Shirataki (Thread Konnyaku)
This is made from Konnyaku formed into a thread, while passing it through thin holes while still in its glue-like state before it hardens. In the case of Shirataki, this is made from refined flour. As its flavor quickly blends with other flavors, it is ideal in dishes such as Sukiyaki as well as Aemono (sauce-dressed dishes).
Konnyaku-based desserts, such as Konnyaku Jelly have now become very common, with both Japanese and Western-style flavors. You can find a great range of flavors here. The popularity of the jelly has probably helped Konnyaku gain acceptance among children. Konnyaku pudding, ice cream, yogurt, and juice, are also available.
In addition to its primary use in food, Konnyaku is used in a wide range of beauty products. These include Konnyaku soap, beauty serum, cleansing lotion, and even a sponge for your face that is made of Konnyaku.
Popular Dishes Containing Konnyaku
Konnyaku is used in a number of popular Japanese dishes, and a few examples of these are given below.
Oden is a hearty dish particularly popular in the winter, which contains Konnyaku as one of its principal ingredients, in addition to Daikon, Kombu seaweed, eggs, and various fish paste-based delicacies. You can learn all about Oden here. And if you are interested in making it for yourself, check out this recipe for Kyoto-style Oden.
Although popular as a meat dish, Sukiyaki wouldn’t be the same without Shirataki, the noodle-like strands of Konnyaku. Although virtually tasteless on its own, it quickly absorbs the sweet, meaty flavors of the Sukiyaki sauce, and it is delicious in addition to being very filling. You can find a recipe for Kansai-style Sukiyaki here. If you are making it yourself, you might also like to try this Sukiyaki sauce from Kikkoman.
Dengaku Miso is a dish in which a special sauce, using seasoned miso, which is spicy or sweet in varying degrees, depending on the region in which it is made and the miso used. As described earlier, Konnyaku itself is relatively tasteless, but it has a great texture that combines really well with the Dengaku miso sauce. Are you interested in making this sauce yourself? Check out this article that will tell you how.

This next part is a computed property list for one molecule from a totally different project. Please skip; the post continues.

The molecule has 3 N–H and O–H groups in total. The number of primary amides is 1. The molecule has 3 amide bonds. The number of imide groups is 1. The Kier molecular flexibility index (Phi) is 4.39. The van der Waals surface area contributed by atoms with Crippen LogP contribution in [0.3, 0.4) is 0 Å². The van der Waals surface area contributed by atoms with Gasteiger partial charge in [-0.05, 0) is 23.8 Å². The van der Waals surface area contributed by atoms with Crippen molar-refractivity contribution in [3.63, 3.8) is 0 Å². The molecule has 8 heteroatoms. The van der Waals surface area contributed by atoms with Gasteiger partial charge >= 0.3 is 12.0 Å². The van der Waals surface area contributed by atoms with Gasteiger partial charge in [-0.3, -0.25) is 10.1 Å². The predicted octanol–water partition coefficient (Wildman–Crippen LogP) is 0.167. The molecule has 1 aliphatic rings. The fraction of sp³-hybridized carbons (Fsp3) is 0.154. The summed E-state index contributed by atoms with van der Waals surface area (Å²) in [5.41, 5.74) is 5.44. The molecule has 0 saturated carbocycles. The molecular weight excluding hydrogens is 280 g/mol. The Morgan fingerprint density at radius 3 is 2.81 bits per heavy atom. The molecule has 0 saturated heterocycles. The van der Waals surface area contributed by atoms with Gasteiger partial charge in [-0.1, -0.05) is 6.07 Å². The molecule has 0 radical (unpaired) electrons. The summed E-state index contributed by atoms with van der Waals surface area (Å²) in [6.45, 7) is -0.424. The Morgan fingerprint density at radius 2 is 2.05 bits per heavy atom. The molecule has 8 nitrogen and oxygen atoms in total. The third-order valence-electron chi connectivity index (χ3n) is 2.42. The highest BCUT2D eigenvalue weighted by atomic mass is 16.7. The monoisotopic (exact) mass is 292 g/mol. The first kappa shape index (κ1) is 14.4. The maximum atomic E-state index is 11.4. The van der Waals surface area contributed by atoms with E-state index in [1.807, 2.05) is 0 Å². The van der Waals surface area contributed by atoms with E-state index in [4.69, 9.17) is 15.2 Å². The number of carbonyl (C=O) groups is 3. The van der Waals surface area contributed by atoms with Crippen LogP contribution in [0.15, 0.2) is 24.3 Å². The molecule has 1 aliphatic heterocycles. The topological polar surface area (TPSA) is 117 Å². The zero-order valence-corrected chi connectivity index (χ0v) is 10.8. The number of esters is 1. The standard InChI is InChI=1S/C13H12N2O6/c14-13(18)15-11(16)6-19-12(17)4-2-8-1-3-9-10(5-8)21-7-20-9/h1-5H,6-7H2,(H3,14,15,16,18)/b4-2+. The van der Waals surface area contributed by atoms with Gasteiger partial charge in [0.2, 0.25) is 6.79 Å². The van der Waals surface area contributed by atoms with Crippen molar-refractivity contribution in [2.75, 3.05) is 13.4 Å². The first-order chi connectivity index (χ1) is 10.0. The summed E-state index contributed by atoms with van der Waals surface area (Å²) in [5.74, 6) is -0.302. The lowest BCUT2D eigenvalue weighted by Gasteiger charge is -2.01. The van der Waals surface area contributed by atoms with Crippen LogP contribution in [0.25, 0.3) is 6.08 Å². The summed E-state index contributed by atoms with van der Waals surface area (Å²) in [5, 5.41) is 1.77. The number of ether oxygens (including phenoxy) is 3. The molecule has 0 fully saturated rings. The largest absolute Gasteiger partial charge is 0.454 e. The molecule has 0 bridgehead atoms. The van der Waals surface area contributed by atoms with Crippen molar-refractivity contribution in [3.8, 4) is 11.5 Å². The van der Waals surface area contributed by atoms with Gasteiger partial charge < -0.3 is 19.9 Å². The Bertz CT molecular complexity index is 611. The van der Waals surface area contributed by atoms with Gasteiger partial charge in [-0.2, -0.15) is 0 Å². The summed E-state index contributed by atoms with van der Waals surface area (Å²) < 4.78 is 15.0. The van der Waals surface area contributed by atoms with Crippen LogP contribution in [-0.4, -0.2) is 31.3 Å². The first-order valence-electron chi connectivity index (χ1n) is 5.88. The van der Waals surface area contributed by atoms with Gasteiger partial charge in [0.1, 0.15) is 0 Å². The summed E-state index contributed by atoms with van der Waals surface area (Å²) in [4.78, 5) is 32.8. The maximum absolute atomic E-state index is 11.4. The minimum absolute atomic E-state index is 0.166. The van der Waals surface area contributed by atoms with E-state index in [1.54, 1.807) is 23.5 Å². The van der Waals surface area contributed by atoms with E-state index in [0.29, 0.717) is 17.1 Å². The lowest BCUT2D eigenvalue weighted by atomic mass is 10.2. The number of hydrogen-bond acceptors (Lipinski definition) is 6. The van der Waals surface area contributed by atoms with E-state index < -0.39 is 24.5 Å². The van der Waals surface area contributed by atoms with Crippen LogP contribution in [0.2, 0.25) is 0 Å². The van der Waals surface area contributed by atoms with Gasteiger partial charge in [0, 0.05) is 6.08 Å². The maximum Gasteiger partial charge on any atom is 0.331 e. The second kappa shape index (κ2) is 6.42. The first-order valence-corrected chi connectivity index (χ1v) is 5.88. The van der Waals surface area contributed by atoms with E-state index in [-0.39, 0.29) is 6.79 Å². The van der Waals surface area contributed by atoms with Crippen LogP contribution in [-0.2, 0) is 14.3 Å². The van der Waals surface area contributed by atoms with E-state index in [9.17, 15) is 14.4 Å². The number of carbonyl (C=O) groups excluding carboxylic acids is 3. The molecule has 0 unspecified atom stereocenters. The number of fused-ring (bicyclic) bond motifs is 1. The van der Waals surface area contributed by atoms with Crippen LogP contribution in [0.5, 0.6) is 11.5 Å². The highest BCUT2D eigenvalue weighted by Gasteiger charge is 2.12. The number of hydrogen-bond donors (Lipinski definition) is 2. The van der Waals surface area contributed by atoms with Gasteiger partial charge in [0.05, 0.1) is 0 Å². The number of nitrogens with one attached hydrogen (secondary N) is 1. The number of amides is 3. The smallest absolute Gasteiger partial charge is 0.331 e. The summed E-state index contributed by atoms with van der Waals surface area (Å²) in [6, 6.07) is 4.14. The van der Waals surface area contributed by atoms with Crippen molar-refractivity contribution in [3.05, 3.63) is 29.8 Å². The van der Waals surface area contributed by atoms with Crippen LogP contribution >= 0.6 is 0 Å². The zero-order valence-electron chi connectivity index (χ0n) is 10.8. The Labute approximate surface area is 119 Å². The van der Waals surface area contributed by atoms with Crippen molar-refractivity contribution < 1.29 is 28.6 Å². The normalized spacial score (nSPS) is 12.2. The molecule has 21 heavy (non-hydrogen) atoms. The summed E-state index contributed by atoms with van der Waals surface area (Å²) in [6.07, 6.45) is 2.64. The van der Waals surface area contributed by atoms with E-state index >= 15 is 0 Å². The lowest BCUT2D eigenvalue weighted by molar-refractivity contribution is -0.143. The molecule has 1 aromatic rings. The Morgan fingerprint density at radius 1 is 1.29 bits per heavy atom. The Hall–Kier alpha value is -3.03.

Another popular Japanese hearty winter dish is Nabe. The word Nabe itself simply means pot but in terms of Japanese cuisine, it refers to a hot pot containing a range of Japanese vegetables including Konnyaku. You can find an article on nabe, and a recipe for chanko nabe (traditional sumo food) on our website.
Choosing, Buying, Cooking, & Storing Konnyaku
You can purchase Konnyaku in ready-to-eat form as part of O-den in many Japanese convenient stores as well as outside some stores in Shotengai shopping streets. If you are planning to cook it yourself, it is also readily available in its multivariate forms in supermarkets and grocers.
When choosing Konnyaku, make sure that it is moderately elastic and not too soft. It is best to select ones with recent production dates.
Konnyaku can be cooked in either cold water or placed in boiling water. Both involve cooking the Konnyaku for approximately 2-3 minutes from the time the water boils, but it will be firmer and chewier when starting off the cooking process in cold water.
Konnyaku can be stored in the refrigerator for up to 60 days if left unopened. When buying Konnyaku, it will come with a special liquid. Make sure you don’t throw this away when opening it, however, as this high-pH water will allow you to store leftovers in the fridge for up to a month. If you happen to throw the liquid away by mistake, submerge the leftovers in water, and change the water every 2 or 3 days, you should be able to keep it for a week or so.
Konnyaku – The Cheap And Healthy Carb Substitute
As discussed in this article, there are a whole host of reasons why you should want to include Konnyaku as part of your diet. Virtually free of carbohydrates, Konnyaku is extremely filling and provides a lot of beneficial gut bacteria that will help you lose weight effortlessly. It also is a great source of vitamins and minerals and has been shown to reduce blood cholesterol.
Being low in price as well as very filling, it is also very effective at helping your housekeeping budget go further.
While not the most visibly appealing food and virtually tasteless, it has a chewy texture that many people grow to love and is able to absorb the flavors of the food it is cooked with to add something distinctive to a wide range of dishes.
What is your favorite way of eating Konnyaku? Let us know in the comments.